Further mechanistic investigations revealed a hitherto unidentified signaling cascade of ETBF–BFAL1 RHEB/mTOR in CRC carcinogenesis. The mTOR-signaling pathway is reported to be dysregulated in ~50% of all human malignancies. This pathway acts as a sensor that integrates intracellular and extracellular events concerning metabolism and nutrients, and coordinates cell growth and autophagy44. RHEB is a regulator of mTOR and is indispensable for mTOR activation in response to all stimuli45. RHEB binds to mTOR on the lysosome surface and inactivates downstream signaling46. mTOR signaling is rarely reported in microbiota-associated CRC issues. Our findings revealed the exact mechanism of the ETBF-induced mTOR pathway mediated by BFAL1. BFAL1 regulates RHEB expression by binding competitively to miR-155-5p and miR-200a-3p, potentially acting as a ceRNA. Recent studies have provided evidence that gut microbiota might modulate miRNAs to exert biological functions. For example, F. nucleatum might modulate the expression of miR-18* and miR-408227, and Escherichia coli might modulate miR-30C and miR-130A to regulate human colonic epithelial cell autophagy47. By contrast, lncRNAs have been reported to bind with particular miRNAs to attenuate their suppressive effect on the target gene48,49. For example, precise regulation by lncRNA uc.173 was demonstrated in the control of gut permeability by decreasing the availability of miR-29b to regulate CLDN1 mRNA expression50. In the present study, we confirmed that BFAL1 regulates RHEB expression by binding to miR-155-5p and miR-200a-3p in ETBF-associated carcinogenesis.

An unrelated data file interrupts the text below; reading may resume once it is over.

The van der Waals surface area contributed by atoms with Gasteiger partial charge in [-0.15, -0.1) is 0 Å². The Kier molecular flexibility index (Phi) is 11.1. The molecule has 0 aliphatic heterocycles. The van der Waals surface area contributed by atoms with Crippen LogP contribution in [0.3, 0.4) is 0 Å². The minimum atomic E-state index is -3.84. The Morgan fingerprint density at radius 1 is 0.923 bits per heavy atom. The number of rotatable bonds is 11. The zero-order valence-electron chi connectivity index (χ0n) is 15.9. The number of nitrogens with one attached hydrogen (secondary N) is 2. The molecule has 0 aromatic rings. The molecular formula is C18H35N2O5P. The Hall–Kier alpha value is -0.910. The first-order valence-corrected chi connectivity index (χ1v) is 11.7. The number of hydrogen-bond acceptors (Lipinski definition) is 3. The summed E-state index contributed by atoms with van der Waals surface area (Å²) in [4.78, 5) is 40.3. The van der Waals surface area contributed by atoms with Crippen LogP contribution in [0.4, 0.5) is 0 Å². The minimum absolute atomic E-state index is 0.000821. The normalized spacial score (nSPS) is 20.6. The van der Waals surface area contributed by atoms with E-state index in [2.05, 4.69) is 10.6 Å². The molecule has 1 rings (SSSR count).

Taken together, ETBF orchestrates the BFAL1, miR-155-5p/miR-200a-3p, and the RHEB/mTOR pathways to regulate CRC tumor growth. LncRNA BFAL1 might be a promising target for CRC diagnosis and therapy.
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This work was supported by the Division of Gastroenterology and Hepatology, Renji Hospital, School of Medicine, and Shanghai Jiao Tong University. This study was financially supported by the National Natural Science Foundation of China (Grant Nos. 81421001, 81530072, 81871901, 81874159, and 81790632).
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Bao, Y., Tang, J., Qian, Y. et al. Long noncoding RNA BFAL1 mediates enterotoxigenic Bacteroides fragilis-related carcinogenesis in colorectal cancer via the RHEB/mTOR pathway. Cell Death Dis 10, 675 (2019). https://doi.org/10.1038/s41419-019-1925-2